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Here are the headlines you Need2Know for Tuesday, June 7, 2022:


A day after Russian President Vladimir Putin threatened retaliation if Western nations supplied Ukraine with long-range missiles, Britain announced it will follow the United States’ lead in providing advanced weapons to Ukraine to combat Russia’s attack in the east. On the ground, heavy fighting in the eastern regions of Donetsk and Luhansk carries on, particularly in the key battleground city of Severodonetsk with "the situation changing from hour to hour" amid street-by-street battles, according to a local government official. REUTERS


British Prime Minister Boris Johnson won a bruising vote of confidence and will remain in office — for now. Johnson won the support of 211 out of the 359 Conservative members of Parliament, showing a lack of confidence from 148; had 180 voted against Johnson’s leadership, he would have been ousted as prime minister. The vote was a result of Johnson facing intense scrutiny for revelations that he and his staff held boozy parties on government property when Covid restrictions locked down the rest of Britain. The outcome of the no-confidence vote was widely predicted, but experts say the fact that a vote took place at all represents his standing as a weakened leader whose days in office are likely numbered. AP


California, Iowa, Mississippi, Montana, New Jersey, New Mexico and South Dakota are hosting primary elections today as voters choose their party nominees for U.S. Senate and House races in November. Though most incumbent governors and senators remain in the driver’s seat ahead of the November elections, one Senate race to keep an eye on is in Iowa. Seven Democratic candidates are battling for a nomination to challenge Republican incumbent Chuck Grassley, a Trump-endorsed senator on the front line of lawmaker pressure to act on gun violence after three people died in a shooting at a church in Ames, Iowa. Also making headlines is the race in a newly created district in Montana, where former Trump cabinet member Ryan Zinke is seeking the GOP nomination. AP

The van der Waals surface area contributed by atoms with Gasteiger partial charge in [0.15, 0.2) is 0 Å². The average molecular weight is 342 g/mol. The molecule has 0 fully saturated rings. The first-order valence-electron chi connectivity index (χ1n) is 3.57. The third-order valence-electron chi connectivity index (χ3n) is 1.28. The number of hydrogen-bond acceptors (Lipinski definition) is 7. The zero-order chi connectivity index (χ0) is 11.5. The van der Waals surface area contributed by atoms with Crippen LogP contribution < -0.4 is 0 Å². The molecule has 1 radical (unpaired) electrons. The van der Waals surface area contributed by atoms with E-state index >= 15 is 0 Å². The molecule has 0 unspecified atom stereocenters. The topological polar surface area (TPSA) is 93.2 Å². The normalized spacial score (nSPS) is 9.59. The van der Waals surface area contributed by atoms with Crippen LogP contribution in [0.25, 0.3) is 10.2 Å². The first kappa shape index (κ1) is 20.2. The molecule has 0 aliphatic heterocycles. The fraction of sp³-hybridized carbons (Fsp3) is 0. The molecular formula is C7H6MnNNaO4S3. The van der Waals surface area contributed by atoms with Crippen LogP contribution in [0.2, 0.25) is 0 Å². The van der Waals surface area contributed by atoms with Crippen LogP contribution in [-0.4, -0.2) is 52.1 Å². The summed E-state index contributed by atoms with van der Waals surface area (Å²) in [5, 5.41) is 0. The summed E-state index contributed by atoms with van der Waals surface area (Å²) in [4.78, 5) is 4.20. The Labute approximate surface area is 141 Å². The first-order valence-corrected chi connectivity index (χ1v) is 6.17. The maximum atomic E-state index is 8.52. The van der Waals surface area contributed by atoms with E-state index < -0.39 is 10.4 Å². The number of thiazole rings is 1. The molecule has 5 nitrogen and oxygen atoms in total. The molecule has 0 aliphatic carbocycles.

Congrats to the winners, whose prize is to run in another election. Politics!


Elon Musk is threatening to pull the plug on his $44 billion deal to purchase Twitter, accusing the social media company of hiding information about the number of spam accounts on the platform. Twitter says around 5% are fake accounts, but the Tesla CEO has called that into question on multiple occasions. In a letter to Twitter’s Chief Legal Officer Vijaya Gadde, Musk alleged that Twitter is “actively resisting and thwarting his information rights,” and an attorney representing Musk said the billionaire reserves his right to terminate the merger agreement. Shares of Twitter were slightly down yesterday as the stock is trading well below Musk’s buyout offer of $54.20 per share, likely indicating investor skepticism about the deal closing. CHEDDAR

Elon Musk and Twitter are officially the “will-they-won’t-they” of the summer.


Mexican President Andrés Manuel López Obrador will not attend this week’s Summit of the Americas in Los Angeles. The move comes in protest over President Joe Biden’s decision not to invite the governments of Cuba, Venezuela and Nicaragua due to their “lack of democratic space and human rights situations,” according to a Biden official. AMLO — Obrador is known by his initials — will send Foreign Secretary Marcelo Ebrard in his stead, though AMLO said he plans to meet with Biden at the White House next month. The Summit of the Americas will involve discussions about Covid relief, climate change and economic growth. NBC NEWS